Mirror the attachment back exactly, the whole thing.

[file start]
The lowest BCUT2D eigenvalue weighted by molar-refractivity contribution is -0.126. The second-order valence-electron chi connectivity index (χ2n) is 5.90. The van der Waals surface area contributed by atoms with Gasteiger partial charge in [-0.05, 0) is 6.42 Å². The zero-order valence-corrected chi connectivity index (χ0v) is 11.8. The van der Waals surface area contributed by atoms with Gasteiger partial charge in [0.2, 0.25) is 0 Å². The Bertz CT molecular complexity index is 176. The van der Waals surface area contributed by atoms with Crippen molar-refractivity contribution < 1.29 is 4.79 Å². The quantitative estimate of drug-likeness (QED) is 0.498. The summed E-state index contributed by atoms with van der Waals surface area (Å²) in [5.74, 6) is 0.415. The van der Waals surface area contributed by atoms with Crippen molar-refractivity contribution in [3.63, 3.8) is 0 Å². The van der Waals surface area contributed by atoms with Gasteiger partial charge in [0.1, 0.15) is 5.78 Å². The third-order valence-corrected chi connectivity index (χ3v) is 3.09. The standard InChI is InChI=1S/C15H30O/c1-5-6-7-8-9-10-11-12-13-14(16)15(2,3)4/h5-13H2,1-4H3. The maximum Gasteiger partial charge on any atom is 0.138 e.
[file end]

The lowest BCUT2D eigenvalue weighted by molar-refractivity contribution is -0.126. The second-order valence-electron chi connectivity index (χ2n) is 5.90. The van der Waals surface area contributed by atoms with Gasteiger partial charge in [-0.05, 0) is 6.42 Å². The zero-order valence-corrected chi connectivity index (χ0v) is 11.8. The van der Waals surface area contributed by atoms with Gasteiger partial charge in [0.2, 0.25) is 0 Å². The Bertz CT molecular complexity index is 176. The van der Waals surface area contributed by atoms with Crippen molar-refractivity contribution < 1.29 is 4.79 Å². The quantitative estimate of drug-likeness (QED) is 0.498. The summed E-state index contributed by atoms with van der Waals surface area (Å²) in [5.74, 6) is 0.415. The van der Waals surface area contributed by atoms with Crippen molar-refractivity contribution in [3.63, 3.8) is 0 Å². The van der Waals surface area contributed by atoms with Gasteiger partial charge in [0.1, 0.15) is 5.78 Å². The third-order valence-corrected chi connectivity index (χ3v) is 3.09. The standard InChI is InChI=1S/C15H30O/c1-5-6-7-8-9-10-11-12-13-14(16)15(2,3)4/h5-13H2,1-4H3. The maximum Gasteiger partial charge on any atom is 0.138 e.